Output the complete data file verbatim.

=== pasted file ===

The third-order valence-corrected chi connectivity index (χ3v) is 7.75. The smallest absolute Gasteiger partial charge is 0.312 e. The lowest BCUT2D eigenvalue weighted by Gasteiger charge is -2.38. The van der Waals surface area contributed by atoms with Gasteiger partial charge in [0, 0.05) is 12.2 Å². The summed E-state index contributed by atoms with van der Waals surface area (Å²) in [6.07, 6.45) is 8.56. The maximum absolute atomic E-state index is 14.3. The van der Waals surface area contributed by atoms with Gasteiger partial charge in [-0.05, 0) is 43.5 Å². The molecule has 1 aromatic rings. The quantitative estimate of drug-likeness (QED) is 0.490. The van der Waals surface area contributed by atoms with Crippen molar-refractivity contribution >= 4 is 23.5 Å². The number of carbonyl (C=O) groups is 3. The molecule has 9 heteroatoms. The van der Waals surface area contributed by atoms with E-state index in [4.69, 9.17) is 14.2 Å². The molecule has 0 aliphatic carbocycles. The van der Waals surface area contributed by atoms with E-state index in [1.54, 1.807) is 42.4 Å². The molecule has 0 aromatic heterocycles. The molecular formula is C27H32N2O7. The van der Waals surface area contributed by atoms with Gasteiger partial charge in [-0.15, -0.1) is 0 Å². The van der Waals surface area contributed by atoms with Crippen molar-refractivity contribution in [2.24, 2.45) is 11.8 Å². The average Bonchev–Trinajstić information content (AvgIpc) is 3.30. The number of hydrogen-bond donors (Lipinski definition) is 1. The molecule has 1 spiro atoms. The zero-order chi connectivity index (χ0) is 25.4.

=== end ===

The third-order valence-corrected chi connectivity index (χ3v) is 7.75. The smallest absolute Gasteiger partial charge is 0.312 e. The lowest BCUT2D eigenvalue weighted by Gasteiger charge is -2.38. The van der Waals surface area contributed by atoms with Gasteiger partial charge in [0, 0.05) is 12.2 Å². The summed E-state index contributed by atoms with van der Waals surface area (Å²) in [6.07, 6.45) is 8.56. The maximum absolute atomic E-state index is 14.3. The van der Waals surface area contributed by atoms with Gasteiger partial charge in [-0.05, 0) is 43.5 Å². The molecule has 1 aromatic rings. The quantitative estimate of drug-likeness (QED) is 0.490. The van der Waals surface area contributed by atoms with Crippen molar-refractivity contribution >= 4 is 23.5 Å². The number of carbonyl (C=O) groups is 3. The molecule has 9 heteroatoms. The van der Waals surface area contributed by atoms with E-state index in [4.69, 9.17) is 14.2 Å². The molecule has 0 aliphatic carbocycles. The van der Waals surface area contributed by atoms with E-state index in [1.54, 1.807) is 42.4 Å². The molecule has 0 aromatic heterocycles. The molecular formula is C27H32N2O7. The van der Waals surface area contributed by atoms with Gasteiger partial charge in [-0.15, -0.1) is 0 Å². The van der Waals surface area contributed by atoms with Crippen molar-refractivity contribution in [2.24, 2.45) is 11.8 Å². The average Bonchev–Trinajstić information content (AvgIpc) is 3.30. The number of hydrogen-bond donors (Lipinski definition) is 1. The molecule has 1 spiro atoms. The zero-order chi connectivity index (χ0) is 25.4.